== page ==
Could a Better Night’s Sleep Help People With Alzheimer’s?

Could a Better Night’s Sleep Help People With Alzheimer’s?
Makeba Giles

Makeba Giles

Makeba Giles is an Health, Family, and Lifestyle Blogger. She is also a Midwest Mother of four, and the Founder and Creative Director of MELISASource.com. |

EMAIL: melisasource@yahoo.com
Makeba Giles

There is a desperate need for effective treatments in Alzheimer’s. By the year 2050, it is estimated that 115 million people worldwide will have Alzheimer’s disease. Currently, five million Americans are living with Alzheimer’s, including half a million under the age of 65.

Researchers are now shining a spotlight on the connection between sleep and slowing the effects of Alzheimer’s.

Could a Better Night’s Sleep Help People With Alzheimer’s

The disease is a growing crisis in the United States and research has identified a correlation between Alzheimer’s disease and poor sleep. Sleep disturbances are seen in 63% of patients with subtle dementia and research shows that poor sleep is directly related to cognitive decline.

Could a Better Night’s Sleep Help People With Alzheimer’s

A new investigative Alzheimer’s trial, ReCOGNITION, is a Phase 2 clinical trial for which participants are needed. The ReCOGNITION study is being conducted at approximately 75 research centers across the United States.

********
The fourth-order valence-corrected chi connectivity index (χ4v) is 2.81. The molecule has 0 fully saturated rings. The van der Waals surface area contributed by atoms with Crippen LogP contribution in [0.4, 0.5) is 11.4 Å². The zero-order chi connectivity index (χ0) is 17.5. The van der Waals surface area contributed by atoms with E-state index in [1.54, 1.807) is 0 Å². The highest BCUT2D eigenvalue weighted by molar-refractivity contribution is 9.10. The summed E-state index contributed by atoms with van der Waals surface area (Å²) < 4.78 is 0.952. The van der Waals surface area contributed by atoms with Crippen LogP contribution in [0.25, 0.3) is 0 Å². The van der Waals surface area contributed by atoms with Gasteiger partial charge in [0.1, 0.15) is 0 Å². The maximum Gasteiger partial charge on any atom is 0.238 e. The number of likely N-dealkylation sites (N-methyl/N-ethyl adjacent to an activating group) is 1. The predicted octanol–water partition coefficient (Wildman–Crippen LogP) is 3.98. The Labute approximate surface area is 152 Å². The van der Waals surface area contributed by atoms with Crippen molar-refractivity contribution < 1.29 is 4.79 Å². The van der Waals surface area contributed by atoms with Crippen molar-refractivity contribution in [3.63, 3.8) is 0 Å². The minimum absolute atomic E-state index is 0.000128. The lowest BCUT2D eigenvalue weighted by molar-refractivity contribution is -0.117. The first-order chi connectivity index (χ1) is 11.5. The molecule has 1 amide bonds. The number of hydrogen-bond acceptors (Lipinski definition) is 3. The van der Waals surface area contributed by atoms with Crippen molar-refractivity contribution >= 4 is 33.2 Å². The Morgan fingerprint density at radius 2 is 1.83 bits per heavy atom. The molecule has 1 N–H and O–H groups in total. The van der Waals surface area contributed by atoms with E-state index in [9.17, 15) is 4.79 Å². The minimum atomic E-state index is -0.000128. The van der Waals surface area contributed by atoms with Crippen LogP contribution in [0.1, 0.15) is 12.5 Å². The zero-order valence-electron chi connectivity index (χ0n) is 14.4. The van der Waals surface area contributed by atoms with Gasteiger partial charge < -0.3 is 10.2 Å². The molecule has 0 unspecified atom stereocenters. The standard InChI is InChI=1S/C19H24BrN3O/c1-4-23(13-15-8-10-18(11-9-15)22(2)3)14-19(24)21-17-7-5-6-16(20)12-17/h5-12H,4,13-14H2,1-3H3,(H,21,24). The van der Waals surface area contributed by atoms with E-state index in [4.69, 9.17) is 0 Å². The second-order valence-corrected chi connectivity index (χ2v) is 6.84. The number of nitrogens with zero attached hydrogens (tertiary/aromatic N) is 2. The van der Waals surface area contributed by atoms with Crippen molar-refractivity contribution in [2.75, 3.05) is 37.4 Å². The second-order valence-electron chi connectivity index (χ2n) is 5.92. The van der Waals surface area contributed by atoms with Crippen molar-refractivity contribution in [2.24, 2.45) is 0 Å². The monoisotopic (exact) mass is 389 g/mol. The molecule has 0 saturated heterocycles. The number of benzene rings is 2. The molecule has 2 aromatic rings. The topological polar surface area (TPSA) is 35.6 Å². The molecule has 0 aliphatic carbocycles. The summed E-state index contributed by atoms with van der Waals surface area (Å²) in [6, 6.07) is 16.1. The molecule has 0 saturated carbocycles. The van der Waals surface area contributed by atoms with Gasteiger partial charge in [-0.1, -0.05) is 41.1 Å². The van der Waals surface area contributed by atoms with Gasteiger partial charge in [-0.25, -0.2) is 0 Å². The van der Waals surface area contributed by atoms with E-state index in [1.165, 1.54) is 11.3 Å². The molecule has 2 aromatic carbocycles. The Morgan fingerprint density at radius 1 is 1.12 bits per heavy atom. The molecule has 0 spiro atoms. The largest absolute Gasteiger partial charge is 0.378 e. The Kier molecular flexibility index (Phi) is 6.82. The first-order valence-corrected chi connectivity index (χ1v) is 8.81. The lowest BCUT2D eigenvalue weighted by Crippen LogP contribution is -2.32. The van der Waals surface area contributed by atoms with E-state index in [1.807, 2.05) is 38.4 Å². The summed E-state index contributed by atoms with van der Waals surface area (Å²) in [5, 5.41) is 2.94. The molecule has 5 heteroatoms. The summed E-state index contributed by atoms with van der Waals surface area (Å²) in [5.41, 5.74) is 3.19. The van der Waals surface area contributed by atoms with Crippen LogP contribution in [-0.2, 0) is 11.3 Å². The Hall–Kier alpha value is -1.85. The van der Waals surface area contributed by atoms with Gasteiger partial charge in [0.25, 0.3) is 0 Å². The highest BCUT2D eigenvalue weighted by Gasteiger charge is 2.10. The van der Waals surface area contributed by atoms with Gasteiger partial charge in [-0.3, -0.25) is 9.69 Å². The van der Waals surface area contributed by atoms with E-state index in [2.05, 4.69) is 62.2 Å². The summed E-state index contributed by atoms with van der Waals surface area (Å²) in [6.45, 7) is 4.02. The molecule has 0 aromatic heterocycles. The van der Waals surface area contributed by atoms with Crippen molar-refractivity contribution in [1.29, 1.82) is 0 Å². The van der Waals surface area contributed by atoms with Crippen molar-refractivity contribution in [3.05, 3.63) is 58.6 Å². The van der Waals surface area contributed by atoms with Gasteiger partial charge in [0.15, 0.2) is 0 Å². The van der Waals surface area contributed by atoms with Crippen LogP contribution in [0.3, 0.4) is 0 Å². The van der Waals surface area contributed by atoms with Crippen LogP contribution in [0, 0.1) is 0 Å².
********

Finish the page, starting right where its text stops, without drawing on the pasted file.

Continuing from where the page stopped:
Researchers are seeking patients aged 60 to 85 who have been diagnosed with mild dementia due to Alzheimer’s. Participants will be seen by a doctor and will receive all study-related care and medication at no cost.

 

Dr. Steven D. Targum joined me to share more about the latest Alzheimer’s research. He also shared details about the study and options available.

 

Take a look at our chat below.

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For more information visit: recognitionstudy.com

Alzheimer’s

Meet Our Guest:

Dr. Targum consults widely to the pharmaceutical industry in the areas of psychiatric disorders, clinical trial methodologies, protocol design, study surveillance strategies, study analysis, and the progression of new drug candidates from concept to approval to launch.

Dr. Targum is currently the Scientific Director at Bracket Global where he is focused on optimizing signal detection for clinical trials across the CNS spectrum.  Dr. Targum has been Chief Medical Officer at Brain Cells Inc., Methylation Sciences Inc., and Functional Neuromodulation Inc. He is currently the Chief Medical Officer at Resilience Therapeutics investigating post-traumatic stress disorder and Chief Medical Advisor at Neurim Pharmaceuticals where he assists with the execution of a clinical trial for Alzheimer’s disease.

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